Other important stars in Pegasus are Enif (the nose), Homan (lucky star of the hero) and Matar (fortunate rain). In Astrology, Ptolemy associates its brightest star with the influence of Mercury conjunct Mars, and the constellation is said to bring ambition, vanity, enthusiasm, and bad judgment.
Ancient astrologers believed that all the stars of Pegasus protected horsemen in battle. In the so-called Lost Zodiac, those persons born between March 13 and April 1 are said to be born under the sign of Pegasus. Because of horseshoes the hoof-marks which horses leave behind look like crescent moons, horses in Greece were sacred to the Moon, which, as it lights up the darkness of the night, governs the world of imagination, instinct and intuition to which the horse also belongs. The moon was also thought to be the source of all moisture, and it was believed to be the moon-shaped hooves of Pegasus, that, when they struck the flowering earth, had caused the Muses' fountain of poetic inspiration to start flowing. The moonlit realm of the imagination, of visions, dreams and intuition, is where those born under the sign of the winged stallion, Pegasus, feel most confident and at home.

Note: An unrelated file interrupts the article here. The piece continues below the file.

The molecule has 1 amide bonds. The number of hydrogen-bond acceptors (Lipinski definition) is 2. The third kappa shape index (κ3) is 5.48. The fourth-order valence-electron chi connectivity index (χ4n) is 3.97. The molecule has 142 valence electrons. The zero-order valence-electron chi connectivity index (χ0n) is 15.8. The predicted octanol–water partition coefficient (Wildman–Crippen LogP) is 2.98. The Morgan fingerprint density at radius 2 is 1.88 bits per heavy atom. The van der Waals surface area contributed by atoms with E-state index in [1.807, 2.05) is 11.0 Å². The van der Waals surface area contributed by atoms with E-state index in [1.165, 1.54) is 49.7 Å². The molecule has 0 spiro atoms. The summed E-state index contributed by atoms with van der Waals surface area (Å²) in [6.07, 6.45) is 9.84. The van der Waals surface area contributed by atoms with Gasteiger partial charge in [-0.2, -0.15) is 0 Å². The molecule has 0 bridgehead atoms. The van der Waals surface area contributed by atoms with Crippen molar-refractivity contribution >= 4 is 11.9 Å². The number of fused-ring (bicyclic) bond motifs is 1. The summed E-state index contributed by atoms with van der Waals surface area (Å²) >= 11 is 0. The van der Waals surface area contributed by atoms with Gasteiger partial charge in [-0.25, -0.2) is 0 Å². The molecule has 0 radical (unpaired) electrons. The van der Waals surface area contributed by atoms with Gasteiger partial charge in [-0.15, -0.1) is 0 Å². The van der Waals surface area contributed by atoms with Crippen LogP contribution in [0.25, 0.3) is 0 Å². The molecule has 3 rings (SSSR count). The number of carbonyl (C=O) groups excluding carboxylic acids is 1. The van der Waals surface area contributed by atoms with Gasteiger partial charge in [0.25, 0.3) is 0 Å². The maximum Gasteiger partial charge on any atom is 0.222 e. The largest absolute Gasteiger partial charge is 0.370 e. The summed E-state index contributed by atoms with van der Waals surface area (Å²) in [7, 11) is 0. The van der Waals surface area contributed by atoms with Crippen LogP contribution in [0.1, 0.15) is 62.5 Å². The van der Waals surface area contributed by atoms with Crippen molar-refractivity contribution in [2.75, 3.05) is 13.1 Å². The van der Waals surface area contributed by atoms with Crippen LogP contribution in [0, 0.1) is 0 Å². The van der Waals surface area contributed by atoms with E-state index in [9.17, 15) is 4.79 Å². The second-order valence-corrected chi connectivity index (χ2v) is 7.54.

CEREBRAL STUFF FROM
Horses are a potent symbol from almost every world religion and mythology. Many of its myths express the horse's innate clairvoyance and ability to perceive the magic within humans. Some view the horse as the symbol of strength, virility and lust. According to popular belief it loses its sexual powers when its mane is cut, and is the only animal which shows sorrow because it weeps for its dead master (though this is later belief is not exclusive to the Horse-Human relationship). Also, it is a symbol for loyalty and devotion, such as the faith it has with it's master. It also represents the warrior spirit, bravery and courage.